Rafael Nadal Tops Novak Djokovic For Italian Open Title, In Position To Win Record-Breaking 21st Major Crown At French Open

Rafael Nadal Tops Novak Djokovic For Italian Open Title, In Position To Win Record-Breaking 21st Major Crown At French Open

Rafael Nadal won the Italian Open title over rival Novak Djokovic in three sets on Sunday, and is now poised to win his 14th Roland Garros title and record-breaking 21st Grand Slam title next month.

World No. 3 Nadal outlasted No. 1 Djokovic, 7-5, 1-6, 6-3 to win his 10th Italian Open title. Nadal has now won titles in Barcelona and Rome entering the French Open beginning May 30.

Djokovic still leads Nadal, 29-28, all-time, but Nadal leads 6-3 in Rome and 19-7 on clay. Djokovic, 33, is ahead 15-13 in finals and 16-13 in Masters 1000s matches. The victory also earned Nadal a 36th ATP Masters 1000 crown, equalling Djokovic’s record since the series was established in 1990. Djokovic will enter Paris with 18 Grand Slam titles, third all-time among men.

“It’s a very satisfying [victory],” Nadal said in his post-match press conference. “It’s amazing [to] have the trophy with me again one more time here in Rome. The 10th, I really wanted this 10th here in Rome. It was one of the first important titles that I won in my career.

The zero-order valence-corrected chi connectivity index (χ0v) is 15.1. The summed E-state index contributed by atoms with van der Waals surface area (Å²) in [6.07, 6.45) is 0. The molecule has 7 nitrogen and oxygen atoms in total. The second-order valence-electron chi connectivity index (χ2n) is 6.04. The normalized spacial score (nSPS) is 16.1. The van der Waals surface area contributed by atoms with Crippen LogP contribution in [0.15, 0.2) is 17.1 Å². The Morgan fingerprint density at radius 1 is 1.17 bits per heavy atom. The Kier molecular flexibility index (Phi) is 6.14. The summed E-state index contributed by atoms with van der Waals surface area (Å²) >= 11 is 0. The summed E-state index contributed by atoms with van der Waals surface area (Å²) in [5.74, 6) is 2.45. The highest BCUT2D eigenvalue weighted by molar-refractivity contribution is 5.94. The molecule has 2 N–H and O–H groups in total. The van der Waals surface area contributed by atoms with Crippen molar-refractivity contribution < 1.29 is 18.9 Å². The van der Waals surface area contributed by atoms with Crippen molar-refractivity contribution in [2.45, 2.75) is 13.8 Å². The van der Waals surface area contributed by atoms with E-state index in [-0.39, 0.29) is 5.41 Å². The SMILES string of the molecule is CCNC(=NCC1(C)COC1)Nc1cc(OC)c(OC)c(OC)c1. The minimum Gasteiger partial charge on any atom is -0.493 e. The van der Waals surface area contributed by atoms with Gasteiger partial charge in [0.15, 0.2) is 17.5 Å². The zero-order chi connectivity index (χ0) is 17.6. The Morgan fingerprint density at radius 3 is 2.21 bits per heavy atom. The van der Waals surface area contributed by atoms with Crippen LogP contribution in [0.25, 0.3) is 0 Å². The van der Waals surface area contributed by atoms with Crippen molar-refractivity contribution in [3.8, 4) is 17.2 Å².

“After achieving 10 in Roland Garros, 10 in Monte-Carlo, 10 in Barcelona, I really wanted this one.”

Nadal, 34, enters the French Open as the favorite to to break his tie with Roger Federer for first place among men with 21 major titles. Federer, 39, will play this week in Geneva after not having played since Dubai earlier this year.

Per DraftKings.com, Nadal is +100 favorite to win the French Open, followed by Djokovic at +300, Dominic Thiem at +600 and Stefanos Tsitsipas at +800, per DraftKings.

With his 88th tour-level title, Nadal moved into the sixth place in the ATP points rankings. He sits just 10 points behind world No. 2 Daniil Medvedev and 30 points behind Alexander Zverev, who is in fourth place.

Djokovic spent nearly five hours on court (4hrs, 56 mins) Saturday after winning his rain-delayed quarter-final against Stefanos Tsitsipas and a semifinal epic against Lorenzo Sonego to reach the final, while Nadal needed an hour and a half to take down American Reilly Opelka.

Djokovic, who was bidding to record his first win on clay against the Spaniard since the 2016 Rome quarterfinals, showed few signs of fatigue in the opening set against Nadal. The Serbian raced out to a 2-0 lead by staying aggressive and keeping the points short. But Nadal broke straight back, and his forehand speed steadily climbed as the match unfolded, earning 15 of his 21 winners in the first set and 26 of 37 overall.

“I think I have been playing better and better with my forehand the past couple of weeks, getting to the confidence point,” Nadal said. “[There were] moments [that] I could change more times down the line than what I did… But the positive thing is the winners and the solutions with my forehand have been much better than the past couple of weeks.

“That’s a huge improvement for me, [a] very important shot. Especially on clay it’s gives me confidence.”

(The ATP contributed)

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